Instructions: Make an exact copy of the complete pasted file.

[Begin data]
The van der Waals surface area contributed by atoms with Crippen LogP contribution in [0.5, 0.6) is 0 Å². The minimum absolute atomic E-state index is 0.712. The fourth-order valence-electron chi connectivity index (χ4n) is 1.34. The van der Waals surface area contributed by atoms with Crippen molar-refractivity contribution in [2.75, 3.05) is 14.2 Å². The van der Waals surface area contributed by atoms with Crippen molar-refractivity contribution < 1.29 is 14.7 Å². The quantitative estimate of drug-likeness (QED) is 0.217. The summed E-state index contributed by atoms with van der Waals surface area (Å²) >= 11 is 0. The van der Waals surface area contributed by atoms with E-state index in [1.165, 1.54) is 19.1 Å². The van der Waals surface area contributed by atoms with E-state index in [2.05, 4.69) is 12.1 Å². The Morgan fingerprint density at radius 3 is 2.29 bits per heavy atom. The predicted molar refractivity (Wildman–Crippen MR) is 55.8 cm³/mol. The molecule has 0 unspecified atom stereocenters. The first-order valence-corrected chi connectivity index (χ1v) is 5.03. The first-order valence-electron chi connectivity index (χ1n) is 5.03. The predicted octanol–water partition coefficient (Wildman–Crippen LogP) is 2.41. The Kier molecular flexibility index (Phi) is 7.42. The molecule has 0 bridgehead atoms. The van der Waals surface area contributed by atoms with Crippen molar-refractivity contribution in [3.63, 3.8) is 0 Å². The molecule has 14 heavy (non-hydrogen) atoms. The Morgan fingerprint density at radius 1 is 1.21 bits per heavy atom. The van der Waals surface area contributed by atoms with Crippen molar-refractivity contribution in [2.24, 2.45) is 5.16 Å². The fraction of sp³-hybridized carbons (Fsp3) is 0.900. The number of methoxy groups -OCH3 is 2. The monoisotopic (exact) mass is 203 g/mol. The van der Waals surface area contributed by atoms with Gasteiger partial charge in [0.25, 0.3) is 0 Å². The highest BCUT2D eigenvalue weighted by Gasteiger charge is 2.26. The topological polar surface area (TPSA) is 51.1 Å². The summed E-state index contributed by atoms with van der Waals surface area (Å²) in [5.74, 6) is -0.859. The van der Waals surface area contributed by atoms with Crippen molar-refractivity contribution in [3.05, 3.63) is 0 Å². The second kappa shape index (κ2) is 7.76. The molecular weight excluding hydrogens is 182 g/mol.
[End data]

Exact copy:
The van der Waals surface area contributed by atoms with Crippen LogP contribution in [0.5, 0.6) is 0 Å². The minimum absolute atomic E-state index is 0.712. The fourth-order valence-electron chi connectivity index (χ4n) is 1.34. The van der Waals surface area contributed by atoms with Crippen molar-refractivity contribution in [2.75, 3.05) is 14.2 Å². The van der Waals surface area contributed by atoms with Crippen molar-refractivity contribution < 1.29 is 14.7 Å². The quantitative estimate of drug-likeness (QED) is 0.217. The summed E-state index contributed by atoms with van der Waals surface area (Å²) >= 11 is 0. The van der Waals surface area contributed by atoms with E-state index in [1.165, 1.54) is 19.1 Å². The van der Waals surface area contributed by atoms with E-state index in [2.05, 4.69) is 12.1 Å². The Morgan fingerprint density at radius 3 is 2.29 bits per heavy atom. The predicted molar refractivity (Wildman–Crippen MR) is 55.8 cm³/mol. The molecule has 0 unspecified atom stereocenters. The first-order valence-corrected chi connectivity index (χ1v) is 5.03. The first-order valence-electron chi connectivity index (χ1n) is 5.03. The predicted octanol–water partition coefficient (Wildman–Crippen LogP) is 2.41. The Kier molecular flexibility index (Phi) is 7.42. The molecule has 0 bridgehead atoms. The van der Waals surface area contributed by atoms with Crippen molar-refractivity contribution in [3.63, 3.8) is 0 Å². The molecule has 14 heavy (non-hydrogen) atoms. The Morgan fingerprint density at radius 1 is 1.21 bits per heavy atom. The van der Waals surface area contributed by atoms with Crippen molar-refractivity contribution in [2.24, 2.45) is 5.16 Å². The fraction of sp³-hybridized carbons (Fsp3) is 0.900. The number of methoxy groups -OCH3 is 2. The monoisotopic (exact) mass is 203 g/mol. The van der Waals surface area contributed by atoms with Gasteiger partial charge in [0.25, 0.3) is 0 Å². The highest BCUT2D eigenvalue weighted by Gasteiger charge is 2.26. The topological polar surface area (TPSA) is 51.1 Å². The summed E-state index contributed by atoms with van der Waals surface area (Å²) in [5.74, 6) is -0.859. The van der Waals surface area contributed by atoms with Crippen molar-refractivity contribution in [3.05, 3.63) is 0 Å². The second kappa shape index (κ2) is 7.76. The molecular weight excluding hydrogens is 182 g/mol.